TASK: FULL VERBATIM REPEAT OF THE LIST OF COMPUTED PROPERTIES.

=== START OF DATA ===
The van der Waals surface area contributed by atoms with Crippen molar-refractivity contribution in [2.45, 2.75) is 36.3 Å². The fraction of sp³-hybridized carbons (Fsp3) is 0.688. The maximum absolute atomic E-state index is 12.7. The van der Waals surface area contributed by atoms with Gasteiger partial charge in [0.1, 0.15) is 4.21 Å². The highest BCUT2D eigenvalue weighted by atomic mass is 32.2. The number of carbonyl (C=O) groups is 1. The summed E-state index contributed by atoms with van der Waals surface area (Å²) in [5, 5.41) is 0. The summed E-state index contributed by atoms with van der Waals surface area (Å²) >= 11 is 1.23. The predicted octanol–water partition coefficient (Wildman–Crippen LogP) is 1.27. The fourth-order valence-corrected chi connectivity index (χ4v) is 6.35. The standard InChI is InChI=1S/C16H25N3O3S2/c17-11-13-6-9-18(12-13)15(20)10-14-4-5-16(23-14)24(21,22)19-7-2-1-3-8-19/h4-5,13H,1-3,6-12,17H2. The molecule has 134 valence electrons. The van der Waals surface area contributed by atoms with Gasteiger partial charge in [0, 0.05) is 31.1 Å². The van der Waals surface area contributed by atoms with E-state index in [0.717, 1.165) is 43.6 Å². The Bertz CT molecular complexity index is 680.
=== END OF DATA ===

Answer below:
The van der Waals surface area contributed by atoms with Crippen molar-refractivity contribution in [2.45, 2.75) is 36.3 Å². The fraction of sp³-hybridized carbons (Fsp3) is 0.688. The maximum absolute atomic E-state index is 12.7. The van der Waals surface area contributed by atoms with Gasteiger partial charge in [0.1, 0.15) is 4.21 Å². The highest BCUT2D eigenvalue weighted by atomic mass is 32.2. The number of carbonyl (C=O) groups is 1. The summed E-state index contributed by atoms with van der Waals surface area (Å²) in [5, 5.41) is 0. The summed E-state index contributed by atoms with van der Waals surface area (Å²) >= 11 is 1.23. The predicted octanol–water partition coefficient (Wildman–Crippen LogP) is 1.27. The fourth-order valence-corrected chi connectivity index (χ4v) is 6.35. The standard InChI is InChI=1S/C16H25N3O3S2/c17-11-13-6-9-18(12-13)15(20)10-14-4-5-16(23-14)24(21,22)19-7-2-1-3-8-19/h4-5,13H,1-3,6-12,17H2. The molecule has 134 valence electrons. The van der Waals surface area contributed by atoms with Gasteiger partial charge in [0, 0.05) is 31.1 Å². The van der Waals surface area contributed by atoms with E-state index in [0.717, 1.165) is 43.6 Å². The Bertz CT molecular complexity index is 680.